Zuma's protracted exit tests Ramaphosa's power
Less than two months after taking over the leadership of the ruling party, Cyril Ramaphosa is facing a key test of his authority: President Jacob Zuma just won’t go away.
Zuma initially defied a decision by top leaders of the African National Congress (ANC) that he should quit, but his exit seemed imminent when parliament on Tuesday postponed the annual state-of-the-nation address just two days before he was due to deliver it. On Wednesday Ramaphosa said talks about a leadership transition were continuing and would be finalized in a matter of days, leaving the nation in political limbo.
While Ramaphosa retains the upper hand in the power struggle, he has a limited window of opportunity to act decisively against Zuma, according to Ongama Mtimka, a political science lecturer at the Nelson Mandela Metropolitan University.
“Ramaphosa doesn’t want this process to be seen in any other light than one that is led by himself,” Mtimka said. “The more days that pass, the weaker he is going to become. If he delays much longer, then he is going to have problems.”
Balance of Power
While the balance of power shifted in December when Ramaphosa won the ANC’s presidency, Zuma, whose nine-year tenure has been riddled with scandal, retains considerable backing. An acrimonious exit would heighten the risk of splitting the ANC, and with elections looming next year, that’s a scenario Ramaphosa wants to avoid.
“He always tries to maintain some sort of balance between trying not to isolate Mr. Zuma’s people and at the same not isolating those people who want him to go,” said Zwelethu Jolobe, a political science lecturer at the University of Cape Town. “I don’t think that he wants to remove him at all costs. His thinking is more along the lines of what are the long-term consequences for the party.”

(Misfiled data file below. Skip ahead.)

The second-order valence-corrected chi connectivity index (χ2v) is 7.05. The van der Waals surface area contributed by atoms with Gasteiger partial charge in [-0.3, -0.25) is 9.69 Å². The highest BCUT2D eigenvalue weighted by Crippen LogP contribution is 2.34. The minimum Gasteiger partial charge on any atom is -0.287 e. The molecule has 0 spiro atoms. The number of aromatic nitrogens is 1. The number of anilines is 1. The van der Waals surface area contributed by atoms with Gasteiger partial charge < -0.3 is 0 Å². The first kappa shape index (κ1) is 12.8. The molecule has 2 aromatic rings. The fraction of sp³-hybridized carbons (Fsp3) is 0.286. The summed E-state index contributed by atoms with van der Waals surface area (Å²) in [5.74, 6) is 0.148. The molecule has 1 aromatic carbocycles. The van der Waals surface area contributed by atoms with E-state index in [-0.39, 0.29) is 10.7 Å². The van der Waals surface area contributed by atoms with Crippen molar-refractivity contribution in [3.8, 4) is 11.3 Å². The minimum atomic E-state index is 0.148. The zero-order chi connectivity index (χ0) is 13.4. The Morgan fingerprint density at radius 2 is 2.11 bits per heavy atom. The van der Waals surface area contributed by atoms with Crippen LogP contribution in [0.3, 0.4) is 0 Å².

A protracted and messy exit for Zuma won’t go down well with investors, who are counting on Ramaphosa to fulfill his pledge to revive the flagging economy, create greater policy certainty and clamp down on the alleged corruption that’s characterized Zuma’s administration.
The rand weakened 1.3% against the dollar on Wednesday, partly on indications that Zuma may cling onto power for a while longer, and dropped as much as 0.5% on Thursday. It was 0.4% lower at 12.1242 per dollar at 1 p.m. in Johannesburg.
Should he not resign, only Parliament has the power to remove the 75-year-old Zuma.
A motion of no confidence in Zuma proposed by the Economic Freedom Fighters is due to be debated on February 22, while the Democratic Alliance wants it brought forward to next week.
“South Africa cannot continue to be held in limbo while Ramaphosa and Zuma, and their respective factions, continue to fight over the terms of Zuma’s exit,” DA leader Mmusi Maimane said Thursday. “We need a swift resolution to this impasse as soon as possible.”
A negotiated settlement is likely to be reached with Zuma within the next few days, enabling Ramaphosa to become president and deliver the state of the nation address before the presentation of the national budget on February 22, according to Robert Besseling, executive director of political risk advisory firm EXX Africa.
“Once he secures the national presidency, Ramaphosa is likely to announce a wide-ranging and high-profile anti-corruption campaign in order to weaken his political rivals and consolidate his authority over the ANC and the government,” Besseling said.
Ramaphosa and his backers say the process of removing Zuma should be allowed to run its course.
“Just relax,” Derek Hanekom, an ANC lawmaker, former tourism minister and one of Zuma’s most outspoken critics, said on Twitter. “We can surely all live with a few days delay.”